Container Security Tools Breakdown
Container security was initially a big obstacle to many organizations in
adopting Docker. However, that has changed over the past year, as many
open source projects, startups, cloud vendors, and even Docker itself
have stepped up to the challenge by creating new solutions for hardening
Docker environments. Today, there is a wide range of security tools that
cater to every aspect of the container lifecycle. Docker security tools
fall into these categories:
- Kernel security tools: These tools have their origins in the
work of the open source Linux community. They have been inherited by
container systems like Docker as foundational security tools at the
- Image scanning tools: Docker Hub is the most popular container
registry, but there are many others, too. Most registries now have
solutions for scanning container images for known vulnerabilities.
- Orchestration security tools: Kubernetes and Docker Swarm are
the two most popular orchestrators, and their security features have
been gaining strength over the past year.
- Network security tools: In a distributed system powered by
containers, the network is more important than ever. Policy-based
network security is gaining prominence over perimeter-based
- Security benchmark tools: The Center for Internet Security (CIS)
has provided guidelines for container security, which have been
adopted by Docker Bench and similar benchmark security tools.
- Security with CaaS platforms: AWS ECS, GKE and other CaaS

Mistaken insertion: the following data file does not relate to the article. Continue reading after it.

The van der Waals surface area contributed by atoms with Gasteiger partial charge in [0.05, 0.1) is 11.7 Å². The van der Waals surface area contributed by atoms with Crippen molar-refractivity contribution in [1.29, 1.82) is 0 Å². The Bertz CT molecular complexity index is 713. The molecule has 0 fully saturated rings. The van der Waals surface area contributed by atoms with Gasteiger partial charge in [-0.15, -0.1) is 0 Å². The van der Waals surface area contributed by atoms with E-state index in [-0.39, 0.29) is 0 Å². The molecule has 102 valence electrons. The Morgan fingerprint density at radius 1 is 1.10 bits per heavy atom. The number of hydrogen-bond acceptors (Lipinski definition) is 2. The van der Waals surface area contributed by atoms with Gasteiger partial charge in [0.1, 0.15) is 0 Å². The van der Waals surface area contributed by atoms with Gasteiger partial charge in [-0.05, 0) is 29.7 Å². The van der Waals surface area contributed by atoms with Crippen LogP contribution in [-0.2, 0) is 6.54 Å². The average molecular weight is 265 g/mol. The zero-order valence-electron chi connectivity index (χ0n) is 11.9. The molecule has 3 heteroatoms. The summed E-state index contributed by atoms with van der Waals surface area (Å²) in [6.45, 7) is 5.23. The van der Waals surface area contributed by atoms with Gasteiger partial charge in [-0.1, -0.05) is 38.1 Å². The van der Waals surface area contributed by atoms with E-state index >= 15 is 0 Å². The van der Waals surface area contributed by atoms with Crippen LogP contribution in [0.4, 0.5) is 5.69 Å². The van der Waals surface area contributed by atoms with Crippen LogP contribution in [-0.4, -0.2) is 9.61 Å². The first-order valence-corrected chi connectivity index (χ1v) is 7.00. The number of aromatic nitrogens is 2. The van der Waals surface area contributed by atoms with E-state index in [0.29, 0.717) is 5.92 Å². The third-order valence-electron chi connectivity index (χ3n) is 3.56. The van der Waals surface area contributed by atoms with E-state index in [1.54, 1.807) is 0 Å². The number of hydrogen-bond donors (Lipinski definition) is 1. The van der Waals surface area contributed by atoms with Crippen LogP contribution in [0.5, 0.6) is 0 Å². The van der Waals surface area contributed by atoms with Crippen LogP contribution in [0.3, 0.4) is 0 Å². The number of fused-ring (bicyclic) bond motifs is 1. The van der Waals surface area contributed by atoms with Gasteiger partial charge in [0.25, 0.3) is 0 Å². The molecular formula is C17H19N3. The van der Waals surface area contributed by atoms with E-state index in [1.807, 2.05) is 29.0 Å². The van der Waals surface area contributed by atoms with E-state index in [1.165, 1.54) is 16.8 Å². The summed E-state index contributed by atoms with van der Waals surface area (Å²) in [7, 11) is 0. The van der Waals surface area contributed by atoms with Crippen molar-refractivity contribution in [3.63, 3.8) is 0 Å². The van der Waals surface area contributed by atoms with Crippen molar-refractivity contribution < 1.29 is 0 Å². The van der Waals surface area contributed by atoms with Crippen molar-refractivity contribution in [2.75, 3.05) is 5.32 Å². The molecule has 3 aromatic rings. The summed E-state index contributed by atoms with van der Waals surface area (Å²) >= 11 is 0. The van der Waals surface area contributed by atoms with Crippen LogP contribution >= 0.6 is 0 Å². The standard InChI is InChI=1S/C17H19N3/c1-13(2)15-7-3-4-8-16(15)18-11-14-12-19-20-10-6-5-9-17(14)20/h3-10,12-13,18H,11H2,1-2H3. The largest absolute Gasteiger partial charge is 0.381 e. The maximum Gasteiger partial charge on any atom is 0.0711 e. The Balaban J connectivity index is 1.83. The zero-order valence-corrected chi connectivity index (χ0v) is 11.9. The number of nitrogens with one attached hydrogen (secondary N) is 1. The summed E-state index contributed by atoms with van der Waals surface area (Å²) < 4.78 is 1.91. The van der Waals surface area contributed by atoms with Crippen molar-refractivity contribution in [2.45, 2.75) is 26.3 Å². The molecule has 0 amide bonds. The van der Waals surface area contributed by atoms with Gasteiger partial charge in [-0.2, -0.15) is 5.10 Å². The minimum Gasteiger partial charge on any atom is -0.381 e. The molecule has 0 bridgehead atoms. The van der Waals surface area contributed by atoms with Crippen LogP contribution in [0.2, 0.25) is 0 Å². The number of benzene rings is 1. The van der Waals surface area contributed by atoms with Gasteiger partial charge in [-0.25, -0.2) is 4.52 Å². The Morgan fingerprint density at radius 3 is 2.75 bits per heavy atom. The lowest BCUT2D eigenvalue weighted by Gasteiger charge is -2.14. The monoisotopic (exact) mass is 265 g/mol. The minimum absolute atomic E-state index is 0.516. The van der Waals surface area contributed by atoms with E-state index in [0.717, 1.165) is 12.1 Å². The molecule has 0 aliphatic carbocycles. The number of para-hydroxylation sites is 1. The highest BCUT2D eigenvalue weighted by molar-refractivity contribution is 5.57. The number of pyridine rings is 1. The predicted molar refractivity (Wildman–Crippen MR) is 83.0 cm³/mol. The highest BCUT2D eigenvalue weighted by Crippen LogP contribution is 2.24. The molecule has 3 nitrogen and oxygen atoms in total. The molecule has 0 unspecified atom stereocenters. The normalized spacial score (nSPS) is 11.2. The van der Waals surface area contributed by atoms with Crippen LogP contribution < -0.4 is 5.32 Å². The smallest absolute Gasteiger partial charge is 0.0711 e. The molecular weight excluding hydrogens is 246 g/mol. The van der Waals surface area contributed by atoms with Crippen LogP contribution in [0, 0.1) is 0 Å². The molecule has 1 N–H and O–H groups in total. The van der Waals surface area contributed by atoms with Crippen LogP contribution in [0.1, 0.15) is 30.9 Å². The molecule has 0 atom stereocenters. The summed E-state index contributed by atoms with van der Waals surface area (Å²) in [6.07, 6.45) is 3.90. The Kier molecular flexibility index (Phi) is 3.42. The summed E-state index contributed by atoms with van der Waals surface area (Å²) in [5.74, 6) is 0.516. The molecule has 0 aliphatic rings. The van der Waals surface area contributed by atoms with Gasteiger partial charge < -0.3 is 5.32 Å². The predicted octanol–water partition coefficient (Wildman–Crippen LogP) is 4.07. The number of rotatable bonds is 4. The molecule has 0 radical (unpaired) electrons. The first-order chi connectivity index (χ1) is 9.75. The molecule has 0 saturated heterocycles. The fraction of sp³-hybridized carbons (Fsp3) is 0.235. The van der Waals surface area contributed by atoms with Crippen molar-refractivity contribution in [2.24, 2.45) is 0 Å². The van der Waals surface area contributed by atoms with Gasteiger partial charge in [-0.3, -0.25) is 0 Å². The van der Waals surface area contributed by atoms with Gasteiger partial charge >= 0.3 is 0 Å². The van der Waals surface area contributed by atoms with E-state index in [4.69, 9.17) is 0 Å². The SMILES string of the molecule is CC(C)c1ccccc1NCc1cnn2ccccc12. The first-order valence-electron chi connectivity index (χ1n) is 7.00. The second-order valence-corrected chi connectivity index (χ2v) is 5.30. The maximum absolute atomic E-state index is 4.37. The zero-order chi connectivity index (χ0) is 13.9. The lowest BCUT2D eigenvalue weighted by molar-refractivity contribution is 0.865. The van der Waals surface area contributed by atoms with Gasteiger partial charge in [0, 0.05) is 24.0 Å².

platforms build on the security features of their parent IaaS
platform, and then add container-specific features or borrow
security features from Docker or Kubernetes.
- Purpose-built container security tools: This is the most
advanced option for container security. In it, machine learning
takes center stage as these tools look to build an intelligent
solution to container security.
Here’s a cheatsheet of Docker security tools available as of mid-2017.
It’s organized according to which part of the Docker stack the tool
What it does
Kernel security tools
Isolates neighboring processes from each other. It limits what a
container can see, and thus prevents attacks from spreading.
Limits the resources used by a container. Restricts what a container can
use, and thus prevents infected containers from hogging all resources.
Provides access control to the kernel. It enforces mandatory access
control (MAC), which controls how containers access the kernel based on
Enables access controls on processes. Can be set to enforce policies, or
merely report on policy violations.
Allows processes to interact with the kernel in a “secure” state, where
it can only make a few commands. If it goes beyond these commands, the
process is killed.
Image scanning tools
Scans images that have been downloaded from Docker Hub against a list of
Common Vulnerabilities and Exposures (CVEs).
Verifies images downloaded from third-party registries based on the
author. The author of an image can be an individual or an organization.
Powered by CoreOS Clair, this is Quay’s version of Docker Security
Scanning. It scans container images for vulnerabilities.
Part of AWS ECS, ECR encrypts images at rest in S3, and in transit over
HTTPS. It Uses AWS IAM to manage access control to the registry.
Orchestration security tools
Docker Swarm Secrets
Provides a safe way to store passwords, tokens and other confidential
data using Docker Swarm.
Secures containers and pods in a Kubernetes cluster. Provides access
control, and Linux kernel security modules like SELinux and AppArmor.